I’ve noticed that constantly shifting predictions like this may give the general public a sense that scientists and statistical models shouldn’t be trusted, or that “the media” is inflating predictions to stoke panic. The numbers of cases and deaths are a complex function of a lot of factors, and we can estimate them by statistical models. The models are constantly revised as we learn more about the factors (or parameters) that define the models. For example, we can update the case fatality rate as we see what happens in European countries and in the U.S., particularly when health systems are overwhelmed as they are in NYC. As we see the effects of social distancing on viral transmission, the doubling rate of cases can change. Michigan Medicine projects social distancing by 50% of the population changes the current doubling time of 3 days to 7.7 days. This is a good thing—it means the number of cases will now double in a week as opposed to just a few days. All of these factors will continue to change and scientists will continue to update the models based on real-world observations, thereby changing the final projected number of cases and deaths and the associated timeline. The theoretical framework underlying the models is robust and has been developed by scientists, vetted by peer-review, and scrutinized by more scientists. The Washington Post reported the government has worked with a group of about 50 epidemioloists and math modelers at universities over the past decade. These experts have trained all their lives, and many are paid by tax-payer supported biomedical researcher grants. They’re doing the job you’re literally paying them to do…please trust them! The journal Nature published an in-depth special report on epidemiologists’ modelling efforts. The purpose of the models should be to guide policy in an evidence-based way, and to make the best decisions with the information we have at hand now.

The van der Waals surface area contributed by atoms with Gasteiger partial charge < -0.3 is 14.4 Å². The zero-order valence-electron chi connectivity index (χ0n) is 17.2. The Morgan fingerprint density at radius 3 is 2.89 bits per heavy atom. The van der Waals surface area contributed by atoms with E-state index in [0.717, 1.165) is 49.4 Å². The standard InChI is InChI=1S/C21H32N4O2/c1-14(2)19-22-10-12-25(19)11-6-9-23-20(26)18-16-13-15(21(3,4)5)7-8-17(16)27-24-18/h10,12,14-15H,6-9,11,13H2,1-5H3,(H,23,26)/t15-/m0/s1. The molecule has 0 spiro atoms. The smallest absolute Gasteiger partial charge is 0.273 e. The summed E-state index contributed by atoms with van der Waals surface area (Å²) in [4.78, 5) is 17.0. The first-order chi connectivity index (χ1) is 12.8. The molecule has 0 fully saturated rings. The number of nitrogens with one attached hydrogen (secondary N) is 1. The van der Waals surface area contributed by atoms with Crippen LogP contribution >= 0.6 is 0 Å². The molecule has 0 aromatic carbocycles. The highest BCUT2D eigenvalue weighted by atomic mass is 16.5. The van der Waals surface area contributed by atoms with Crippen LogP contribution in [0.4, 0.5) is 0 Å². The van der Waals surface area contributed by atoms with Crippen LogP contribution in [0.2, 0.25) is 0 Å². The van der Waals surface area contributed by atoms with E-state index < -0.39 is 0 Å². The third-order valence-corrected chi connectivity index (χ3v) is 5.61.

• A National COVID-19 Convalescent Plasma Project has been launched so that those who have recovered from the disease can register to donate plasma as a potential treatment for current patients (aka convalescent plasma therapy). Early research on a SMALL sample (N=19) in China demonstrated that plasma infusions from recovered patients, which presumably contain pathogen-fighting antibodies, could be effective. This method has been authorized for Compassionate Drug Use, and hopefully proper clinical trials will prove its efficacy. Read the story here.

  • A digital thermometer company is harnessing big data to view the pandemic. The NY Times reported “In three cities analyzed by Kinsa, simply declaring a state of emergency or limiting the size of public gatherings did not affect the number of people reporting fevers. But closing restaurants and bars and asking people to stay in their homes produced significant results.” Check out Kinsa’s US Health Weather Map.